Born in Wheeling, WV, I graduated from the University of Notre Dame in 1992 where I majored in Chemistry and German and served as the Battalion Executive Officer of the Naval ROTC Unit during my senior year.
Following nuclear power training in Orlando, Florida and Idaho Falls, Idaho as well as submarine officer training in Groton, Connecticut, I reported in November 1993 to the USS ALBANY (SSN 753) in Norfolk, VA. During my 42-month tour, I served primarily in the Engineering Department, completed three deployments to the North Atlantic, and was twice awarded the Navy Achievement Medal.
In 1997, I returned to Notre Dame and spent a year discerning a vocation to the priesthood at Moreau Seminary, in the Candidate Program of the Congregation of Holy Cross, a community of greathearted, joyous men whom I had long admired and whose words and example continue to inspire me.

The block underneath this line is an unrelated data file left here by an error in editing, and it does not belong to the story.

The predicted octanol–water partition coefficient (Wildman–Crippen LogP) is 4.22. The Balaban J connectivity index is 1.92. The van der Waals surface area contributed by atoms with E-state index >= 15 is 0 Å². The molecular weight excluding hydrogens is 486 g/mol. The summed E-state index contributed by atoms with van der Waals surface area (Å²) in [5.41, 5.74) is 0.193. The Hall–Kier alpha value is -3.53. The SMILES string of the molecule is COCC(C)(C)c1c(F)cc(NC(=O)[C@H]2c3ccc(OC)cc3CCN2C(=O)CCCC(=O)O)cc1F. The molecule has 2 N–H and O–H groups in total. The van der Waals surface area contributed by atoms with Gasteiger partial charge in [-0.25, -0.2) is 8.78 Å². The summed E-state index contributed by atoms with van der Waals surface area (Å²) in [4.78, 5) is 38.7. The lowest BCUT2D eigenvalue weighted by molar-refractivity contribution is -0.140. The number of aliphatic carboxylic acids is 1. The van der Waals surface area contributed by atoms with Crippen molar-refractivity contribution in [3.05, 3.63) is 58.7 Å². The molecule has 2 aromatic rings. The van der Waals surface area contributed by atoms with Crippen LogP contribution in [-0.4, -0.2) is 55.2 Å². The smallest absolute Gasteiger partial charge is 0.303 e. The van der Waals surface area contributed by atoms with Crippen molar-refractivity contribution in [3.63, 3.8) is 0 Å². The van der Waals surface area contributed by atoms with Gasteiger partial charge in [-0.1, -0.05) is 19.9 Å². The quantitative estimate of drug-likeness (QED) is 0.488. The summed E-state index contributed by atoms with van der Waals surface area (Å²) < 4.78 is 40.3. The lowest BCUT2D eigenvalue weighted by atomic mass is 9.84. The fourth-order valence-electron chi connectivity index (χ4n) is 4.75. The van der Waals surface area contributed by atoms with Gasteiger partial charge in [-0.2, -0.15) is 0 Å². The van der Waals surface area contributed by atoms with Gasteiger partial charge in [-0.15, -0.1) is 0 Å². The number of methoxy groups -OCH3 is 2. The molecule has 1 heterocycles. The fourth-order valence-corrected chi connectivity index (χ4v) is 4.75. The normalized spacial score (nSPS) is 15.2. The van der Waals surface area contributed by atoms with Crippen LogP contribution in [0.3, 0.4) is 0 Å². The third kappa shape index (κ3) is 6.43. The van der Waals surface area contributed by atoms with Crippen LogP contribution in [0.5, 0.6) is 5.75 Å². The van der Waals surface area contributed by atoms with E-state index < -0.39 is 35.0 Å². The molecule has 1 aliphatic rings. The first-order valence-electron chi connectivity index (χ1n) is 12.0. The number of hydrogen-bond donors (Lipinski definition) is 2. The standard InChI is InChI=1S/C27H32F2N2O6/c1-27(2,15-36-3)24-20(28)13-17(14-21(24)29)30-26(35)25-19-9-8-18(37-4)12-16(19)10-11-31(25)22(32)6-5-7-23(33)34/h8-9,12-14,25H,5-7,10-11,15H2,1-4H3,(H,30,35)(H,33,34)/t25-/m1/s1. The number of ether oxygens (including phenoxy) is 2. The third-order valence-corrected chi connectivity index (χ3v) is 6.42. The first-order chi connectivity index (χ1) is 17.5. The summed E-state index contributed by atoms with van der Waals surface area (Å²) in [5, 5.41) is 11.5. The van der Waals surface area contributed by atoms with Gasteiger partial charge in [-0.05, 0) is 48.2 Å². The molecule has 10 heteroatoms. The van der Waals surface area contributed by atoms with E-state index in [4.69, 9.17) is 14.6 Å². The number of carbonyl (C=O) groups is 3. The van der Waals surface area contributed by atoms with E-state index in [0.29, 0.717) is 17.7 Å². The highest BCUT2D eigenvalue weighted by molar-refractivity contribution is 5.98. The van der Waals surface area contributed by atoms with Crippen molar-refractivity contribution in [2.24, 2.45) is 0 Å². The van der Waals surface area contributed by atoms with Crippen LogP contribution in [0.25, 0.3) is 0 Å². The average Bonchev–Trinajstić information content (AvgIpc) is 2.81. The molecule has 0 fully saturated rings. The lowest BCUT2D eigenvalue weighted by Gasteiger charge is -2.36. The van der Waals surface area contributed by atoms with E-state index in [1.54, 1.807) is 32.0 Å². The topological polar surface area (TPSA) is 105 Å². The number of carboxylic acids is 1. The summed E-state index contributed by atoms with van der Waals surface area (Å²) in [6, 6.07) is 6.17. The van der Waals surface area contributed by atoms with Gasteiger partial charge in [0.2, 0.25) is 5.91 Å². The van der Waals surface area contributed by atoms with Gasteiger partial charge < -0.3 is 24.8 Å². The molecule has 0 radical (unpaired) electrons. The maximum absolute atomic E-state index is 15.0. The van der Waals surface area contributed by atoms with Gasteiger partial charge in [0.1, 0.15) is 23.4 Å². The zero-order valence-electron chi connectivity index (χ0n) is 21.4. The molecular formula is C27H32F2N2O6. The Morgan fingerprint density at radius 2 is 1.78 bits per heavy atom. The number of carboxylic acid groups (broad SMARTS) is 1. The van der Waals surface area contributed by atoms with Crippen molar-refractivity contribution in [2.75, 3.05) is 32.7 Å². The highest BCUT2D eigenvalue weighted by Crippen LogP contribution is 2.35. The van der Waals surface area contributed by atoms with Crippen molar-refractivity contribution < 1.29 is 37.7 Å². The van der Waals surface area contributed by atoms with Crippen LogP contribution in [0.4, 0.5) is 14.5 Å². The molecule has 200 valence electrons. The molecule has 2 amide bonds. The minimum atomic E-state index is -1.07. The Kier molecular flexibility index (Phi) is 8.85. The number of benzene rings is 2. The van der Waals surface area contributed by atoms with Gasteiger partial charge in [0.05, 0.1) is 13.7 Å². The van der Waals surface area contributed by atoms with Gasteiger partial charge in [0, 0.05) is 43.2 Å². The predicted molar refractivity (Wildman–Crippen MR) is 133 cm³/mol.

“An extravagant and wheeling stranger of here and everywhere” (Othello 1.1.134-5), I first began to teach English literature in the spring of 1999 at Wheeling Central Catholic High School. I received a Master’s in English and American Literature from the University of Notre Dame in May 2001. During this time I also served as the Executive Director for the first two seasons of the Notre Dame Shakespeare Festival. In 2007, I earned my doctorate from the University of Pennsylvania, and I feel very fortunate to have met so many outstanding scholars there–both on the faculty and in the graduate program. I held a postdoctoral fellowship at Fordham University in 2007-2008.
I am presently an Associate Professor of English at the University of Missouri – St. Louis where I enjoy teaching many thoughtful, engaging students. I’m currently undertaking a book project with the working title Shakespeare at Sea: A Cultural History of Theatricality in the Royal Navy, 1790-1945. Its aim is to help enrich our understanding of the theatrical and literary cultures of the Royal Navy during the Age of Sail. My first book, Shakespeare’s Medieval Craft: Remnants of the Mysteries on the London Stage, published by Cornell University Press in 2014, demonstrates the central importance of stage properties, technologies, and theatrical practices from pre-Reformation religious drama to Shakespeare’s stagecraft.